Post the British Ecological Society Undergraduate Summer School it feels like I haven’t done a great deal, but this will hopefully show what I have actually done! If you follow me on social media you’ve probably seen most of this, but I have condensed it all down for this.


Firstly, I’ve been doing a fair amount of overtime in my ‘day job’ of proof reading transcribed letters for various hospitals. It’s not the most glamorous or well paid job, but I have been so lucky in that it is ridiculously flexible and work from home, and it does pay the bills. It means that provided I am not made redundant any time soon, I can supplement my student loan and still live in my family home, and also means that post university I should be able to undertake a lot more voluntary work/work experience/seasonal work alongside and still be able to manage financially while I continue building my skills portfolio and get the 2-5 years of experience often called for in ecological consultancy job advertisements.

In the week following coming home from Scotland I was definitely suffering from post-holiday blues, in part because it was a holiday for me and who doesn’t get the blues upon returning home, but also because we had done so much in a short space of time that suddenly everything at home seemed quite… mundane. Not one for boredom, I decided to do something about that!

Glow worms!

Secondly, in preparation for an event I was running for Bristol Nature Network, a glow worm walk, I decided I should probably go for a night walk to see if I could actually find some! I’d never seen a glow worm (Lampyris noctiluca, a beetle rather than a worm) before, and I had found the local records for them, so decided to have a bit of reconnaissance. I was really lucky in that, to my immense surprise, I found some within less than one minute of entering my chosen site!

When it came to the date of the event I was quite nervous. I didn’t know if we would find any, because I was very aware of the fact that the walk was timed with the tail end of their breeding season. We were, however, lucky to find two adult females who obligingly glowed for us, and it was an enjoyable walk with some lovely people. Despite the fact that the thought of talking to people in this sort of setting makes me nervous, I found that although I stumbled over my words occasionally it was much easier to talk about something I am interested in and knowlegable about.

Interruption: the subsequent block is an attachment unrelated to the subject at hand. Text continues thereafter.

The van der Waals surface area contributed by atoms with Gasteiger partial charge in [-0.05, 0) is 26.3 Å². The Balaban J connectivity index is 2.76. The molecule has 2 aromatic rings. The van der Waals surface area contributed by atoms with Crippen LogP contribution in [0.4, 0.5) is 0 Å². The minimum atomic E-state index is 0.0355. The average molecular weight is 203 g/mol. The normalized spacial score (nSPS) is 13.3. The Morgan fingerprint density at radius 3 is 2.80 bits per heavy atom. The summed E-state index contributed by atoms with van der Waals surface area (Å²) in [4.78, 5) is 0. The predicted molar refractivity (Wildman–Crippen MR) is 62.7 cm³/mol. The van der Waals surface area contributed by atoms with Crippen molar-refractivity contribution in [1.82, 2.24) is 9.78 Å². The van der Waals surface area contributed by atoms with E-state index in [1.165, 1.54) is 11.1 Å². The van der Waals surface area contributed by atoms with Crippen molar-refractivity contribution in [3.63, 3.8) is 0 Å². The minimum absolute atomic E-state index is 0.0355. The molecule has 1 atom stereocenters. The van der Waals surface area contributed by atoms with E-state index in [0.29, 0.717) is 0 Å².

Riverfly monitoring

I was introduced to George, who has recently been appointed as Project Officer for Bristol Avon Rivers Trust and has also recently completed riverfly monitoring training. He was interested in getting a site of his own, and I was interested in getting some help with my site. My reasons for this being that it’s more enjoyable with someone else and it’s not easy to take all of the equipment to the site on my own on foot, but mostly because it would be helpful to have that extra support available if I’m ill or otherwise unavailable, so it is good to know that the site will still be monitored. We agreed to meet up to do July’s monitoring together, and it was great to meet him! This month we got an ARMI score of 8, the mean of our site since monitoring began is 8.2, so this is reasonable!

On my way home I found some nice spiders in a wall, so started tickling them out to get a better look. While doing so I was approached by two mothers and their children who were curious about what I was doing. Upon telling them I had fully expected the usual cries of “Ugh! Disgusting!” but I was pleasantly surprised when they were all really interested and asked lots of great questions, one of the mothers explaining that her sister is an ecologist also interested in this sort of thing.

Camera trapping

I popped my camera trap outside one night and found one of this year’s cubs playing in my garden! I’ve been studying this family all year, and have loved every single minute of it!

Since getting my camera trap I have inspired three other people into getting one as well: my partner’s grandmother, who lives on a large plot of rural land just outside Bath and regularly records roe deer, muntjac, rabbits, foxes, pheasant and other birds; an old school friend who has a family of hedgehogs nesting under some tarp in her garden; and a neighbour who has a fox-obsessed toddler. My camera is a relatively inexpensive one and I have had so much fun with it, so I am glad that others are also experiencing this too and I am glad that there is a good quality yet reasonably priced one on the market for curious people, and I love when I get to see their footage too!